Accessing methadone — used for opioid substitution therapy — has become an odyssey for users, a group the European Centre for Disease Prevention and Control (ECDC) considers “particularly vulnerable [to the coronavirus] because of their high level of pre-existing health problems and lifestyle factors.”
“People who are HIV positive or have hepatitis are being forced to crisscross the city daily in order to obtain their dose,” Testa said.
“Everyone is under an immense amount of stress, trapped with flatmates and family members with whom they don’t get on,” she added. “Without a support network, the risk for relapse becomes enormous, and the dealers are still out there, waiting when the users come looking for them.”
Alfonso Arana Marquina, president of Proyecto Hombre — Spain’s largest drug rehabilitation NGO — said that users overtaken by anxiety will go to any length to get their fix.
His organization’s 27 centers have attempted to remain operational by limiting the number of people admitted to in-patient treatment to facilitate social distancing and also expanding phone therapy services to talk users through moments of desperation.
Spain does not have a national strategy for drug users, and regional administrations have taken different approaches. While the northern region of Navarre — where Arana Marquina is based — opened new shelters to allow homeless users to self-isolate safely, in Andalucía many outreach centers are closed.
“The collective we help has been especially hard hit by the elimination of that support,” Arana Marquina said.
In Lisbon, NGOs like GAT Portugal — which works with people with HIV and viral hepatitis — have stepped in as public social services have shuttered.
GAT has kept its harm reduction centers open and taken to checking in on patients by phone, although this solution is “problematic for poorer people who don’t own phones,” said Adriana Curado, coordinator of the group’s mobile drug consumption project.
To prevent new coronavirus infections, Curado has also limited the number of people allowed to access the van GAT operates with medical charity Médicos do Mundo, in which users can consume drugs in a supervised, sterilized environment.
Similar steps have been taken by Ares do Pinhal, an NGO that distributes methadone from vans that move throughout the city.
The lockdown in Portugal has closed restaurants and reduced opportunities to obtain money by begging or doing menial tasks, leaving many users without the cash to pay for drugs. This, said Curado, has led to a surge in demand for treatment.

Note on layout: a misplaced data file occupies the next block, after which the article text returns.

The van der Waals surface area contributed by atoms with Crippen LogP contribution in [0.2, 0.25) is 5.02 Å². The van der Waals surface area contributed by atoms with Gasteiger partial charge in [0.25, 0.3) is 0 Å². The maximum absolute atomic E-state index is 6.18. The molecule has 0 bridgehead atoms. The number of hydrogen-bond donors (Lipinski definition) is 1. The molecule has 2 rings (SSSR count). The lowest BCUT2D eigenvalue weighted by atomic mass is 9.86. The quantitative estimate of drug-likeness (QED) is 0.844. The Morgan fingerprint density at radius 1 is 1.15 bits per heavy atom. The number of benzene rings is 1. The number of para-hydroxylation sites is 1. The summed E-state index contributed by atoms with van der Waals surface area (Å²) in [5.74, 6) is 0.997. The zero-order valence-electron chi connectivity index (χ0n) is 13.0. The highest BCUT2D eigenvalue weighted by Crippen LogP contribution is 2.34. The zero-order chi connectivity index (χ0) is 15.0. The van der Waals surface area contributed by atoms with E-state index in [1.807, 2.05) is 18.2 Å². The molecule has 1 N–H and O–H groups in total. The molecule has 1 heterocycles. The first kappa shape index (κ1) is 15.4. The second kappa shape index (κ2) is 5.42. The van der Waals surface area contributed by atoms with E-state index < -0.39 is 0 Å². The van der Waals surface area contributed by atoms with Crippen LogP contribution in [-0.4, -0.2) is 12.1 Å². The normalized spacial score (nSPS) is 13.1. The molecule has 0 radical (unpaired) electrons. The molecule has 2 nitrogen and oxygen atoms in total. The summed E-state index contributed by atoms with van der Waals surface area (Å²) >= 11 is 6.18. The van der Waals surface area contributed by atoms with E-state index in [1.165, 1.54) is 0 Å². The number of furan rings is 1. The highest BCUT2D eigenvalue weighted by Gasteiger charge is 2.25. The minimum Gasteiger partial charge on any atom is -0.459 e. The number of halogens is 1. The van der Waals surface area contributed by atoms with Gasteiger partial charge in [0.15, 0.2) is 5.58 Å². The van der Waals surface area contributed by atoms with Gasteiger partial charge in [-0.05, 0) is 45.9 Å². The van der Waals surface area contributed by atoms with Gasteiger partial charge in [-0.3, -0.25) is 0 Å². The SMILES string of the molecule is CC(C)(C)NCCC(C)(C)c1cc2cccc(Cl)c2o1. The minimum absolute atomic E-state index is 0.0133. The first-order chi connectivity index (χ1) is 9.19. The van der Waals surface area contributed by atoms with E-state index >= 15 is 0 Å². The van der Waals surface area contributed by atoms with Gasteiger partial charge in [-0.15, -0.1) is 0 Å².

In response to the crisis, the Portuguese government has taken steps to make it easier to access opioid substitution therapy and is considering loosening protocols regarding naloxone — a medication for opioid overdoses which had only been available in ambulances and hospitals.
“Our harm reduction teams can now carry it, and we’re hoping to convince authorities to let us distribute it among users,” said Curado. “In a crisis in which ambulances sometimes take hours to show up, alternative infrastructure has to be created.”
Similar bureaucratic advances are happening in France, where the pandemic has led health authorities to simplify the process of renewing drug prescriptions — including for opioid substitution treatments.
Laurène Collard, coordinator at Fédération Addiction — which includes over 1,000 professionals working with addiction — said demand for opioid substitution therapy has spiked since France’s confinement rules went into effect. She said her organization is liaising with the health ministry to liberalize access to treatment.
“We need to give users options, because if we don’t, the results could be catastrophic,” she said. “Either they’ll go out looking for drugs — putting themselves and others at greater risk of infection — or they’ll go into withdrawal, which is unbelievably painful.”
Despite interruptions to the supply of sterilized needles — which some users had apparently stockpiled when the lockdown went into effect — Collard said that most of France’s treatment centers had managed to operate with a certain degree of normality during the crisis, and had even received some support from national authorities.
“Users are the most neglected people in the best of times,” she said. “They’re completely forgotten in times of crisis. Fortunately, the government has recognized that if nothing is done to address their needs, one just has a new crisis waiting to happen.”
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